On Fri, 08 May 1998 Damien Broderick <damien@ariel.ucs.unimelb.edu.au> Wrote:
>First I normalised the guesses at each of the numbers in the
>range 1-45, because populations hold different preferences and
>biases toward each of these options - 7 and 13 always get a
>markedly enhanced vote, e.g., whereas all the `non-birthday'
>numbers over 31 get a reduced vote.
I don't understand why you did this. If people pick birthday numbers then
they must have had a hunch that these numbers will win, in general their
hunch was wrong but I'll bet many, perhaps most, who picked birthday numbers
and won are convinced there is some sort of mystical connection. I don't
think it's justified to throw out a hunch because its illogical, it's no more
illogical than a hunch that a non birthday number will win.
>I did locate a very weird effect in which the *most drastically
>deviant positive residuals correlated with targets to a far greater
>extent than one would expect by chance*.
It seems that no matter how large the study is this is where psi is always
hiding, at a few very rare events at the very extreme of the statistical
distribution, and it is here where it's the most dangerous to make far
reaching conclusions because error is so easy to make.
>I assume that each guess is independent, and therefore each perfect
>entry requires 6 `psi-mediated events'
If it's difficult to predict the winning lottery number that are determined
by only 6 simple events then how can it predict earthquakes , the rise and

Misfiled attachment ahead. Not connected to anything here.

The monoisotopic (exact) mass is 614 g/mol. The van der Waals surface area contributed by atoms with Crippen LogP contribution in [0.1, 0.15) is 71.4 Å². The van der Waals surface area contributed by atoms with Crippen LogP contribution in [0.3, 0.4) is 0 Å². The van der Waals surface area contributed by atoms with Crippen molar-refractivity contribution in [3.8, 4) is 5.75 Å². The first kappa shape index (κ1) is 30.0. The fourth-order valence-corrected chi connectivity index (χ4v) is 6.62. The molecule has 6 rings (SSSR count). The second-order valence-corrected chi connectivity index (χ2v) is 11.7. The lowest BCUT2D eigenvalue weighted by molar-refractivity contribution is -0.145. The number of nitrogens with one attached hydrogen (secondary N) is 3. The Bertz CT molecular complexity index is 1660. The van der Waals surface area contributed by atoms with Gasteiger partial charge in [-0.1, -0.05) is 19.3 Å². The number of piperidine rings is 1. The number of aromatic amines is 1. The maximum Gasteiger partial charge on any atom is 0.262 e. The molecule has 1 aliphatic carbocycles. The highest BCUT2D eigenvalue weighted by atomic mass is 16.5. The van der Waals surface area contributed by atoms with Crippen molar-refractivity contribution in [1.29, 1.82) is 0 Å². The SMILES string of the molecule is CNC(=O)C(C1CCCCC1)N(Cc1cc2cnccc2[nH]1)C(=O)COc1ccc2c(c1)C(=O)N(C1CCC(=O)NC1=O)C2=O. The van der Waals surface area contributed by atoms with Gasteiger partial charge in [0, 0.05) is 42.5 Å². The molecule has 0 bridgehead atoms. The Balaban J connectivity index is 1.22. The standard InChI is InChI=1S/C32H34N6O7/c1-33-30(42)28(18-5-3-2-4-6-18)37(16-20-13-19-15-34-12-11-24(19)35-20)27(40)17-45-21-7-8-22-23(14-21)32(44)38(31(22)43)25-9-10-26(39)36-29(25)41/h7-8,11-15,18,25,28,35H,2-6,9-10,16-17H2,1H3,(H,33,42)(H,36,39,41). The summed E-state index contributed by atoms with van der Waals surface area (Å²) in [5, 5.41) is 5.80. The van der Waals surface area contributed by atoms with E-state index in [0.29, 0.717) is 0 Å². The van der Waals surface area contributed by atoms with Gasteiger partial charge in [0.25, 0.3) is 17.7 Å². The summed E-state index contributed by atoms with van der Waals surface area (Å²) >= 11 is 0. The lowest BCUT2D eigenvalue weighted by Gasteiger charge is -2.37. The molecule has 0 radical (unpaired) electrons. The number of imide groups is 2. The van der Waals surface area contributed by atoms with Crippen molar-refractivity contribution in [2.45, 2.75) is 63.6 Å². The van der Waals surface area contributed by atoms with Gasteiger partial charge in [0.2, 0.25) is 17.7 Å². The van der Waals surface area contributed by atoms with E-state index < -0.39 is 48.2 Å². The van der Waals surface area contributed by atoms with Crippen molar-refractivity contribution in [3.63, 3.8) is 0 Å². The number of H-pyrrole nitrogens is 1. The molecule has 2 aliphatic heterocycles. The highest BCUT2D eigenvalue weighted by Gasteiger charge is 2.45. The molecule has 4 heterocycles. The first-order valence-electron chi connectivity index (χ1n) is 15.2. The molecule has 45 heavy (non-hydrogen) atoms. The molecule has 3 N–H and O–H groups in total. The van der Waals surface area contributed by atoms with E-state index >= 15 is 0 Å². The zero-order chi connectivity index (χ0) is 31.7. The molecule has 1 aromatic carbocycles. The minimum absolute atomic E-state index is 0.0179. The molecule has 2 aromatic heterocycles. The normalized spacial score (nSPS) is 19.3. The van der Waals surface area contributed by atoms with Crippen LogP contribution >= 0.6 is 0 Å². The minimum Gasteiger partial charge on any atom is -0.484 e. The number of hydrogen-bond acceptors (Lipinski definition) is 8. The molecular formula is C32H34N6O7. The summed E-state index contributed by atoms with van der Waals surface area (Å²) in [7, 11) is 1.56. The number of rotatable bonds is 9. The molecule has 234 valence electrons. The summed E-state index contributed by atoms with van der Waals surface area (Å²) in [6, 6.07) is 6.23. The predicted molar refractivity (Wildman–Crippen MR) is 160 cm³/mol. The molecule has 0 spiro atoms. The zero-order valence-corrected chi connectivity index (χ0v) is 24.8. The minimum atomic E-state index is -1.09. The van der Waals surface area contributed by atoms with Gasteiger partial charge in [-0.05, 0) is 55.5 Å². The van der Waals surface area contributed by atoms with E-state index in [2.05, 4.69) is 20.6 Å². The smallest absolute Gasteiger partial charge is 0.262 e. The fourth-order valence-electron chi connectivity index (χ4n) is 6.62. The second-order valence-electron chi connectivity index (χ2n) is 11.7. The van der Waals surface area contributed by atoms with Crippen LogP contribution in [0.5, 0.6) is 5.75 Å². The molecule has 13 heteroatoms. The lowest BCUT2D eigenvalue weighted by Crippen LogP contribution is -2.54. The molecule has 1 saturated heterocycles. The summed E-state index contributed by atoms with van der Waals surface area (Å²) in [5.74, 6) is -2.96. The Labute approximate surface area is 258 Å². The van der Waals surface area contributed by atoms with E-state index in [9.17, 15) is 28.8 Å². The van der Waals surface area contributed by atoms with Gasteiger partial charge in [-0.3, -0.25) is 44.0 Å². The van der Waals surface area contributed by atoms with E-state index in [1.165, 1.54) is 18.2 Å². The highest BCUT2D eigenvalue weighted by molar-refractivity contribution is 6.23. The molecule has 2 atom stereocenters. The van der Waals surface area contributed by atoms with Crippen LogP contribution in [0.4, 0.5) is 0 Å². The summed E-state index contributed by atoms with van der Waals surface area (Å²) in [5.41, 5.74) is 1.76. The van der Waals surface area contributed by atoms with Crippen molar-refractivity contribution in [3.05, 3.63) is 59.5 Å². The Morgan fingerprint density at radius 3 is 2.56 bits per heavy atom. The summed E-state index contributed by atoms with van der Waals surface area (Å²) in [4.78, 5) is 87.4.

fall of empires, the weather, and the stock market, they're caused by a lot
more than 6 simple events.
>There's a kind of pyramid generated, in which almost all the fairly
>infrequent psi events you'd expect in such a population will be
>wasted on people who would otherwise by chance get only zero, one,
>two, or three right.
In the USA you can win about 10$ if you guess 3 out of the 6 numbers in any
order, the number of these small winners is in the millions and the number is
just what you'd expect if the psi effect was zero.
My basic problem with ESP is that we could be having this same conversation a
100 years ago, and in fact people did. I don't demand that the psi effect be
explained, I just want it proven to exist, and after a century of trying to
do this the progress has been precisely zilch, the evidence stunk then and it
stinks now. I think it's time to move on to more promising areas of
exploration.
John K Clark johnkc@well.com
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